The Bliss Blog

The Bliss Blog


Smart and Curious

On my way home from work recently, I stopped at a local supermarket to pick up a few items. I am a consummate people watcher who enjoys observing interactions between folks. I noticed a mother and her adorable 4 or 5 year old daughter. Dressed in rainbow striped tights, a polka-dot skirt and jacket and pink scarf around her neck, shoulder length light brown hair framed her cute little face. Sometimes she walked ahead of her mother, sometimes next to her. She chattered away, touching things on the shelves as she walked by. Much to my dismay, I could hear her mother  telling her “Don’t touch, stop asking so many questions, get over here.”  in what in my opinion was an unecessarily harsh tone. I followed them for a bit, considering my options. While I know that she might have needed re-direction so as not to knock anything over,  mom’s reaction seemed over the top.  I didn’t want to undermine her mother AND I didn’t want to miss an opportunity to somehow let this child know that her natural curiosity didn’t need to be squelched.  Before I went to the check out counter, I approached them and commented to this woman that her daughter was so smart and curious. She cringed a bit and then replied that she asked too many questions. “No such thing.”, I countered.  “That’s how she learns.” and then I smiled at both of them.

It occurred to me that as the daughter of parents who encouraged questions, my curiousity and willingness to learn new things, was enhanced. As a result, I loved to read, devouring knowlege like chocolate. Back then, the prevailing thought, which my parents fiercely countered, was that ‘children should be seen and not heard.’ Although Jan and I knew that there were certain places we were expected to be quiet, like synagogue, or at the movies, we were also expected to be kids and play joyously.  We would sing silly songs, laugh outrageously, dig in the dirt, jump rope, sled, skate, fly kites, bike, swim, build sand castles at the beach, sit on the floor in the kitchen and play jacks and marbles.  Our parents would engage in those activities with us at times….big kids they themselves were.

This morning as I was driving to work, I saw a delightful sight of a grandfather walking down the street, holding hands with his toddler grandchild. He was reaching down to this little one’s level and walking at his pace; a companion along the path. THAT is the image I would prefer to maintain. Children are such sponges that soak up whatever they experience and want to trust the adults around them. What would you prefer to offer in exchange for such trust? What a world it would be if all children were encouraged to be smart and curious.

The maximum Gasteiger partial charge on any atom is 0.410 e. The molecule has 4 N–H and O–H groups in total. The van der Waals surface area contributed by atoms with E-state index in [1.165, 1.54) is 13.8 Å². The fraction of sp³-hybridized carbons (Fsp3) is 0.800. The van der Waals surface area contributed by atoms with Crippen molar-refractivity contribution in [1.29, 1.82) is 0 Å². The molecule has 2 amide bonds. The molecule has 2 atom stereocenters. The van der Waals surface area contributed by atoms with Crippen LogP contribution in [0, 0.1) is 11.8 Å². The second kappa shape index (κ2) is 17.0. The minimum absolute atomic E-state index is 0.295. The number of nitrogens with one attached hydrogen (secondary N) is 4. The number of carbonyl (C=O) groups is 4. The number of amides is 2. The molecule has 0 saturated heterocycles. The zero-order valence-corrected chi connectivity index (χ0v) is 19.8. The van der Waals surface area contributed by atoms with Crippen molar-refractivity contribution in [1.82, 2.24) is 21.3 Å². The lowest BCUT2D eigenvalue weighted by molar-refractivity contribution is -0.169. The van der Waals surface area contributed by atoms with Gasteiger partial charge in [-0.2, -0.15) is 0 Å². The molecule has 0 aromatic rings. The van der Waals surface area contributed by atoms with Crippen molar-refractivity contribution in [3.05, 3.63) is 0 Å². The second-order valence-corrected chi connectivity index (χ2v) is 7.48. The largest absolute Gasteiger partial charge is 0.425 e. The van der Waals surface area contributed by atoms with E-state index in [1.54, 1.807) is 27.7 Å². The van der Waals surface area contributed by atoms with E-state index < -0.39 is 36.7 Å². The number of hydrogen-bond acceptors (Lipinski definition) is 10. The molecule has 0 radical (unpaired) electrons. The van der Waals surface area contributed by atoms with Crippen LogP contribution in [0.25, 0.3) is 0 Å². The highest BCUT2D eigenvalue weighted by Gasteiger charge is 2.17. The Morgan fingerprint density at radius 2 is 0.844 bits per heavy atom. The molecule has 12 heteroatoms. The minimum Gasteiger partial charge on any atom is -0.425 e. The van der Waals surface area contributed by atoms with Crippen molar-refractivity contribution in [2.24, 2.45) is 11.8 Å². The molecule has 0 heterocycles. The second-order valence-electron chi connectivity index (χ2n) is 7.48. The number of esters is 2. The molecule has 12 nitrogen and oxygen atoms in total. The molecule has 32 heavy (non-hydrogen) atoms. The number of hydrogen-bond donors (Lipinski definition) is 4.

http://youtu.be/EkaKwXddT_I Teach Your Children by Crosby, Stills, Nash and Young



Previous Posts

Is Sleep Highly Over-rated?
    I had long believed and expressed that sleep was highly over-rated whenever someone would ask how I managed to maintain what I called a 'crazy-busy' schedule that included a full time job, several over-lapping consulting jobs, raising a child as a single parent after being widowe

posted 9:08:03am Jan. 28, 2015 | read full post »

The Gift of Vulnerability
A quote from one of my favorite books has set the stage for an ongoing process in my life. The Velveteen Rabbit is a tale of a little boy whose toys dispense wisdom to each other,  the child and the reader of this classic. The rabbit, who is a bit insecure and wondering if the tot will favor him, a

posted 10:17:06am Jan. 26, 2015 | read full post »

On the Elevator
  Yesterday I received a surprise in the mail. It was a tiny pocket sized book called Back To Joy that was compiled by author June Cotner. It contains tidbits of wisdom from the likes of Anne Lamott, John Welwood, Winston Churchill, Helen Keller, Rachel Carson, Og Mandino and someone else wh

posted 9:26:51pm Jan. 24, 2015 | read full post »

Wabi Sabi Walls
    The Japanese concept of Wabi Sabi is defined in Wikipedia as: " A comprehensive  Japanese world view or aesthetic centered on the acceptance of transience and imperfection. The aesthetic is sometimes described as one of beauty that is "imperfect, impermanent, and incomplete".

posted 9:31:09pm Jan. 23, 2015 | read full post »

Clothes Make The Man
As I was speaking with a client today, we were discussing ways that people learn who they are and how they re-create themselves when major life changes occur. I remembered a scene from one of my favorite films:  Joe vs. the Volcano. Tom Hanks plays Joe Banks who  has a dreary, gray life, with pre

posted 10:22:22pm Jan. 21, 2015 | read full post »




Report as Inappropriate

You are reporting this content because it violates the Terms of Service.

All reported content is logged for investigation.